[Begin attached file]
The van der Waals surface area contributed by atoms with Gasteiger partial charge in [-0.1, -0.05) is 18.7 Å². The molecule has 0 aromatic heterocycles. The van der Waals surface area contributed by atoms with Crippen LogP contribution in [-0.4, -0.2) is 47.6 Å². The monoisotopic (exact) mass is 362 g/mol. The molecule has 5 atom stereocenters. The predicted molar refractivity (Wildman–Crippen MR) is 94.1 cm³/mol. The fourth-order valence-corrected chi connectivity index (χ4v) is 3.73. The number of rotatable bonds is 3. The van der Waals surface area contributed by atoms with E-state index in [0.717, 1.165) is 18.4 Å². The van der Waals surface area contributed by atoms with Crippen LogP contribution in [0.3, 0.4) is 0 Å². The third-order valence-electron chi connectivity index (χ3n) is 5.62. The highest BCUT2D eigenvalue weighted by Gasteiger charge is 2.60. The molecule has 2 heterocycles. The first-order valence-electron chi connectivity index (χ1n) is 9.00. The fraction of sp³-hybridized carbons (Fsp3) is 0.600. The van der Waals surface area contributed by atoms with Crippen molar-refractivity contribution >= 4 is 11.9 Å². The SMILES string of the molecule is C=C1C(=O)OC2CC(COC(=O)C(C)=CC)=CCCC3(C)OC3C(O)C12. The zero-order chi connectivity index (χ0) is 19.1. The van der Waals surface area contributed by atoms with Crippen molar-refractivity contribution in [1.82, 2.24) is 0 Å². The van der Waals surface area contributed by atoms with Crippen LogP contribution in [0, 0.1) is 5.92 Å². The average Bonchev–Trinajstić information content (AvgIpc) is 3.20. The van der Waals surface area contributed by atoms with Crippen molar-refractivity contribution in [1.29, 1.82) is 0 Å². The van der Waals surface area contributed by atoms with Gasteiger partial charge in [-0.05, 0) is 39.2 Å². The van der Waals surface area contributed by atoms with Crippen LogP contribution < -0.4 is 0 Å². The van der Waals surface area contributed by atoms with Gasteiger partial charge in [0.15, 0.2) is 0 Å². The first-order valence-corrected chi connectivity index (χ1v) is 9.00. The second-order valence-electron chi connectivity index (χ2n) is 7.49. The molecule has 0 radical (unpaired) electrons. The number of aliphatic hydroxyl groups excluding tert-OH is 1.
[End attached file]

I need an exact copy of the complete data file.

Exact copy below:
The van der Waals surface area contributed by atoms with Gasteiger partial charge in [-0.1, -0.05) is 18.7 Å². The molecule has 0 aromatic heterocycles. The van der Waals surface area contributed by atoms with Crippen LogP contribution in [-0.4, -0.2) is 47.6 Å². The monoisotopic (exact) mass is 362 g/mol. The molecule has 5 atom stereocenters. The predicted molar refractivity (Wildman–Crippen MR) is 94.1 cm³/mol. The fourth-order valence-corrected chi connectivity index (χ4v) is 3.73. The number of rotatable bonds is 3. The van der Waals surface area contributed by atoms with E-state index in [0.717, 1.165) is 18.4 Å². The van der Waals surface area contributed by atoms with Crippen LogP contribution in [0.3, 0.4) is 0 Å². The third-order valence-electron chi connectivity index (χ3n) is 5.62. The highest BCUT2D eigenvalue weighted by Gasteiger charge is 2.60. The molecule has 2 heterocycles. The first-order valence-electron chi connectivity index (χ1n) is 9.00. The fraction of sp³-hybridized carbons (Fsp3) is 0.600. The van der Waals surface area contributed by atoms with Crippen molar-refractivity contribution >= 4 is 11.9 Å². The SMILES string of the molecule is C=C1C(=O)OC2CC(COC(=O)C(C)=CC)=CCCC3(C)OC3C(O)C12. The zero-order chi connectivity index (χ0) is 19.1. The van der Waals surface area contributed by atoms with Crippen molar-refractivity contribution in [1.82, 2.24) is 0 Å². The van der Waals surface area contributed by atoms with Crippen LogP contribution in [0, 0.1) is 5.92 Å². The average Bonchev–Trinajstić information content (AvgIpc) is 3.20. The van der Waals surface area contributed by atoms with Crippen molar-refractivity contribution in [1.29, 1.82) is 0 Å². The van der Waals surface area contributed by atoms with Gasteiger partial charge in [-0.05, 0) is 39.2 Å². The van der Waals surface area contributed by atoms with Crippen LogP contribution < -0.4 is 0 Å². The van der Waals surface area contributed by atoms with Gasteiger partial charge in [0.15, 0.2) is 0 Å². The first-order valence-corrected chi connectivity index (χ1v) is 9.00. The second-order valence-electron chi connectivity index (χ2n) is 7.49. The molecule has 0 radical (unpaired) electrons. The number of aliphatic hydroxyl groups excluding tert-OH is 1.